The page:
Last updated: 9:30 PM PT
As the second week of the Oracle-Google trial got underway Monday, Andy Rubin, the man behind the Android platform, took his turn on the witness stand. Oracle's lead lawyer, David Boies, quickly got to his main point in taking Rubin through a series of emails from 2005 and 2006.
He established that Rubin knew that he didn't need a license for the Java programming language, but that the emails made clear during that period of Android's development he thought Google would need a partnership with Sun or a TCK license from Sun, and that the java.lang APIs were subject to copyright.
"Those were options at the time," Rubin said regarding whether to partner with Sun or acquire a license.
Boies then went on to Rubin's email statement that a "cleanroom version of the Java Virtual Machine (JVM) would be unlikely because of the Android team's prior knowledge of Java. Several of them were key members of Sun's Java development group.
"I think that is reading a lot into that small sentence," Rubin said.
Boies re-read the sentence to Rubin.
"We were contemplating development. At this time I am unsure as to whether it had begun or not. We hadn't actually made a decision to implement a cleanroom VM at this point," Rubin said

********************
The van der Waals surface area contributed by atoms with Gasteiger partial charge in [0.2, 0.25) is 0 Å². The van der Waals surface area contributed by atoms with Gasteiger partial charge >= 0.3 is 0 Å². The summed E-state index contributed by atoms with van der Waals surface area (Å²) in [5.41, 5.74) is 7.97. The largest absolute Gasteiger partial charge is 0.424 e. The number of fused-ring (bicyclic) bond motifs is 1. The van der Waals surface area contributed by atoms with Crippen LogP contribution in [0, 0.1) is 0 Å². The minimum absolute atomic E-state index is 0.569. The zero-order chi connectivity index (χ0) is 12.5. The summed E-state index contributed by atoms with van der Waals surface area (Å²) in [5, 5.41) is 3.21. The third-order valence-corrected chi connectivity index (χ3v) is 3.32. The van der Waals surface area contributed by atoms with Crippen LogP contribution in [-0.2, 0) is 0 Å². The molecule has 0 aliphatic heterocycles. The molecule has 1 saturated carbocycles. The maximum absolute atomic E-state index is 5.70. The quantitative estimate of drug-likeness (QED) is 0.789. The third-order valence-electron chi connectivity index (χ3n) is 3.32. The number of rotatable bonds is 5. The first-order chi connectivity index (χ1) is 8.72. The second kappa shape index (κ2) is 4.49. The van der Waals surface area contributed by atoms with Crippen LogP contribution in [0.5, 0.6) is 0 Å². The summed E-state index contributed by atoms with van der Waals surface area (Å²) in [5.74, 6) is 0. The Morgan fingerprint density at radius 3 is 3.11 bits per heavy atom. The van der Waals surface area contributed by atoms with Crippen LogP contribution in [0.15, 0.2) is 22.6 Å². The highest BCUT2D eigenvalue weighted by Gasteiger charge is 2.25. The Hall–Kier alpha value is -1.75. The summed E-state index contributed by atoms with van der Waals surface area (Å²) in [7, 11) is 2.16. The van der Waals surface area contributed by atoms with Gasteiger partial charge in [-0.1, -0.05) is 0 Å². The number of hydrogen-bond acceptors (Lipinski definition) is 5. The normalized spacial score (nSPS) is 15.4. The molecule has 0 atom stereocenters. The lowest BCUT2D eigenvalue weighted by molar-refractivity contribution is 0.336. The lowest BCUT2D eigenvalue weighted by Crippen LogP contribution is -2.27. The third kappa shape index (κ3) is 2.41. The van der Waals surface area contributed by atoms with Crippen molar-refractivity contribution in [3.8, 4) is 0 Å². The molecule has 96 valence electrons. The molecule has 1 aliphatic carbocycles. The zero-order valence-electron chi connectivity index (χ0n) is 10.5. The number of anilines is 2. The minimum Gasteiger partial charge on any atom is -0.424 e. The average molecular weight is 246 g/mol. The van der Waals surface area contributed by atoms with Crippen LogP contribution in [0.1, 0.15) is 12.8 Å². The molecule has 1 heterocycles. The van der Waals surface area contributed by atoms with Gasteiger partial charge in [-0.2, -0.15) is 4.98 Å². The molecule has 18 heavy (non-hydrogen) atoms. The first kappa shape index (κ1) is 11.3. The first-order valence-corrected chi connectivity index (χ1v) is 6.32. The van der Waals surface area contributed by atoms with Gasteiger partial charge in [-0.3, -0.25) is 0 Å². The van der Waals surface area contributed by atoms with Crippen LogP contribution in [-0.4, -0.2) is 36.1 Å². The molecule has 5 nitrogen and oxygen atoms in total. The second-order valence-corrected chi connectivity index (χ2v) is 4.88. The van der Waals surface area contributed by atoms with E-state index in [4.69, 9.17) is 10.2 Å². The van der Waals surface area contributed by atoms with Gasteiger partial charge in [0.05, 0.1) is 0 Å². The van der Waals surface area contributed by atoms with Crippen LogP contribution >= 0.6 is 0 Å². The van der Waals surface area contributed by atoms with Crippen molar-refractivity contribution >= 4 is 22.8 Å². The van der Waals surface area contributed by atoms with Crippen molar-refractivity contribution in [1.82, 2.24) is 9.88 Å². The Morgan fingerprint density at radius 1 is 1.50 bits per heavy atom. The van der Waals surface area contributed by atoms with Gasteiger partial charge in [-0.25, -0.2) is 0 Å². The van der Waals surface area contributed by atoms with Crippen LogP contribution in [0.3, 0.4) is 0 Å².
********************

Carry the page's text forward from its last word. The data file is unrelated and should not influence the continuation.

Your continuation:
Boies pointed Rubin to the Android GPS presentation from July 26, 2005, which he told executives at Google that a cleanroom implementation of the JVM is unlikely.
On October 11, 2005, Rubin wrote Google co-founder Larry Page about the need to take a license from Sun:
"My proposal is that we take a license that specifically grants the right for us to Open Source our product. We'll pay Sun for the license and the TCK. Before we release our product to the open source community we'll make sure our JVM passes all TCK certification tests so that we don't create fragmentation."
The smoking gun as it relates the API copyright issue came in a March 24, 2006 email in which Rubin said he didn't see how Google could open Java without Sun since Sun's owns the intellectual property and the brand.
Boies asked Rubin if he meant that he needed a Sun agreement or permission. Rubin responded, "Yes, that's correct."
Boies then pointed to Rubin's statement in an email of the same day that java.lang APIs are copyrighted. "You meant copyright by Sun?," Boies asked.
Rubin responded, "I didn't exactly say that ...in the context of this I think that means that the APIs were copyrighted."
Oracle is contending that 37 Java APIs used in Android are subject to copyright. In contrast to Rubin's 2006 statement on APIs, Google's lead lawyer Robert Van Nest said last week, "This copyright claim is a little crazy...that's a lawyer made up thing." Google also maintains that Android's 15 million lines of code don't infringe on any Oracle intellectual property. Oracle is asking for $1 billion in damages from Google.
Rubin's testimony with Boies will continue Tuesday morning. Google's lawyers will call him when they begin their case, and Rubin will have to explain how his thinking or interpretation about licensing and API copyright changed over the years.
See also: Full coverage: Oracle v. Google